School Financial Values Standard (SFVS)

What is the SFVS?

Schools manage many billions of pounds of public money each year.  Effective financial management ensures this money is spent wisely and properly, and allows schools to optimise their resources to provide high-quality teaching and learning and so raise standards and attainment for all their pupils.  The SFVS replaces the Financial Management Standard in Schools (FMSiS) and has been designed in conjunction with schools to assist them in managing their finances and to give assurance that they have secure financial management in place.

 

Who is the SFVS for?

The standard is a requirement for local authority maintained schools.  Other schools are welcome to use any of the material associated with the standard, if they would find it useful.   Governing bodies have formal responsibility for the financial management of their schools, and so the standard is primarily aimed at governors.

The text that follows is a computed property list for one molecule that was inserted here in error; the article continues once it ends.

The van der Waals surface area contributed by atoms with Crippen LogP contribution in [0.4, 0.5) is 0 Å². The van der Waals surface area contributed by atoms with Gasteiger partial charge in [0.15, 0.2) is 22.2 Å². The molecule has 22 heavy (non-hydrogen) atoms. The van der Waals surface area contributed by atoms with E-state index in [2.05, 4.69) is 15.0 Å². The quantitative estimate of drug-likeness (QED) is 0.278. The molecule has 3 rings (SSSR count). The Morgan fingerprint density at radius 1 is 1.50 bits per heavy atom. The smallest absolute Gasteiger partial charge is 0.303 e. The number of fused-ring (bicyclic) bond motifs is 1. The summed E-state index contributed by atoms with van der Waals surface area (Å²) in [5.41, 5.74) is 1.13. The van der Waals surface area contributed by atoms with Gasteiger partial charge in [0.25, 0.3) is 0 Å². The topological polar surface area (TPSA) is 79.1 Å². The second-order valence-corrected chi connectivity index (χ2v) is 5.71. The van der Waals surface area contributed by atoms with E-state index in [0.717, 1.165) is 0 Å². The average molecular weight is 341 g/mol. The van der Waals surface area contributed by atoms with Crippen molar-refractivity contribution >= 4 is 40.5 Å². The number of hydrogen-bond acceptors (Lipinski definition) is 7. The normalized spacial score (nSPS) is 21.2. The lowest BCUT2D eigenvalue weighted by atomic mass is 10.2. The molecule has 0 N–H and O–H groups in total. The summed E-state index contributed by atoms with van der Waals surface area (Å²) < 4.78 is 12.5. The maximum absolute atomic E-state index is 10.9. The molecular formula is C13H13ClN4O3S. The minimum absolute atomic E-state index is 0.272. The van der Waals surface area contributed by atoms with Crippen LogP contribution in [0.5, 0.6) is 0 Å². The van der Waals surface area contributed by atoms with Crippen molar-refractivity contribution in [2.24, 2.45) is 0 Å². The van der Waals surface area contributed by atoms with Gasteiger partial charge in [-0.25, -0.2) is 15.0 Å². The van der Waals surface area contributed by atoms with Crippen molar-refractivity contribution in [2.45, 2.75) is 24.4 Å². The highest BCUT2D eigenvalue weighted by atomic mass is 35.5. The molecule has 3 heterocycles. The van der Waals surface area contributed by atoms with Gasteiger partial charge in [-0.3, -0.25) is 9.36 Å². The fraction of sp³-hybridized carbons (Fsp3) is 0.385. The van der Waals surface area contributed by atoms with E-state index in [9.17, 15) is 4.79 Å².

What do schools need to do?

  • The standard consists of 25 questions which governing bodies should formally discuss annually with the head teacher and senior staff.
  • The questions which form the standard are in sections A to D. Each question requires an answer of Yes, In Part, or No. 
    • If the answer is Yes, the comments column can be used to indicate the main evidence on which the governing body based its answer.
    • If the answer is No or In Part, the column should contain a very brief summary of the position and proposed remedial action.